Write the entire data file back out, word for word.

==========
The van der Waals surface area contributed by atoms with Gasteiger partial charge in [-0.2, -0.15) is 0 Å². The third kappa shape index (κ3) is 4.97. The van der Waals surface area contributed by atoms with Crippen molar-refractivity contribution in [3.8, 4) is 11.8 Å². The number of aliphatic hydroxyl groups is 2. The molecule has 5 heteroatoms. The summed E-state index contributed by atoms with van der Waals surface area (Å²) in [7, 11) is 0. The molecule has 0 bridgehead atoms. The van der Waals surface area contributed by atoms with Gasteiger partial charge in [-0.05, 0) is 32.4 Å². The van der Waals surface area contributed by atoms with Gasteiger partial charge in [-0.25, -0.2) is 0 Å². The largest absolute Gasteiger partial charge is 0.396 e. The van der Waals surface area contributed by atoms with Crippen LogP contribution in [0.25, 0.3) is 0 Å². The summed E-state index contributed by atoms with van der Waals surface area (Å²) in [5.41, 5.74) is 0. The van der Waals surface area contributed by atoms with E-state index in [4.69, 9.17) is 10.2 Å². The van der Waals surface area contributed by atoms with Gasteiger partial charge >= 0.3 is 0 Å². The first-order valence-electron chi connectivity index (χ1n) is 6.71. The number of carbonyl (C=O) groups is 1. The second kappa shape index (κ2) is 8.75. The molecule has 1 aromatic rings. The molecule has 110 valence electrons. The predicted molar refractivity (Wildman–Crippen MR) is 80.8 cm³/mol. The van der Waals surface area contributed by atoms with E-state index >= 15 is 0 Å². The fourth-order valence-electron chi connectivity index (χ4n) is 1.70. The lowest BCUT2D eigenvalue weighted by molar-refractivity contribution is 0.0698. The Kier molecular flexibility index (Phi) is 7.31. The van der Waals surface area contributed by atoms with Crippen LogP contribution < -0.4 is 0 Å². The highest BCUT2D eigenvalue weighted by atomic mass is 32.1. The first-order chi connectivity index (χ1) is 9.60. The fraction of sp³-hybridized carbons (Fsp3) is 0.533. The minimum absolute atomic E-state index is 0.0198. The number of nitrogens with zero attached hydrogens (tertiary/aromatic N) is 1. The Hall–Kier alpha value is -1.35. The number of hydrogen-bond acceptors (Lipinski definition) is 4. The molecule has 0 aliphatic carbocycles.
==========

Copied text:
The van der Waals surface area contributed by atoms with Gasteiger partial charge in [-0.2, -0.15) is 0 Å². The third kappa shape index (κ3) is 4.97. The van der Waals surface area contributed by atoms with Crippen molar-refractivity contribution in [3.8, 4) is 11.8 Å². The number of aliphatic hydroxyl groups is 2. The molecule has 5 heteroatoms. The summed E-state index contributed by atoms with van der Waals surface area (Å²) in [7, 11) is 0. The molecule has 0 bridgehead atoms. The van der Waals surface area contributed by atoms with Gasteiger partial charge in [-0.05, 0) is 32.4 Å². The van der Waals surface area contributed by atoms with Gasteiger partial charge in [-0.25, -0.2) is 0 Å². The largest absolute Gasteiger partial charge is 0.396 e. The van der Waals surface area contributed by atoms with Crippen LogP contribution in [0.25, 0.3) is 0 Å². The summed E-state index contributed by atoms with van der Waals surface area (Å²) in [5.41, 5.74) is 0. The van der Waals surface area contributed by atoms with E-state index in [4.69, 9.17) is 10.2 Å². The van der Waals surface area contributed by atoms with Gasteiger partial charge >= 0.3 is 0 Å². The first-order valence-electron chi connectivity index (χ1n) is 6.71. The number of carbonyl (C=O) groups is 1. The second kappa shape index (κ2) is 8.75. The molecule has 1 aromatic rings. The molecule has 110 valence electrons. The predicted molar refractivity (Wildman–Crippen MR) is 80.8 cm³/mol. The van der Waals surface area contributed by atoms with E-state index >= 15 is 0 Å². The fourth-order valence-electron chi connectivity index (χ4n) is 1.70. The lowest BCUT2D eigenvalue weighted by molar-refractivity contribution is 0.0698. The Kier molecular flexibility index (Phi) is 7.31. The van der Waals surface area contributed by atoms with Crippen LogP contribution < -0.4 is 0 Å². The highest BCUT2D eigenvalue weighted by atomic mass is 32.1. The first-order chi connectivity index (χ1) is 9.60. The fraction of sp³-hybridized carbons (Fsp3) is 0.533. The minimum absolute atomic E-state index is 0.0198. The number of nitrogens with zero attached hydrogens (tertiary/aromatic N) is 1. The Hall–Kier alpha value is -1.35. The number of hydrogen-bond acceptors (Lipinski definition) is 4. The molecule has 0 aliphatic carbocycles.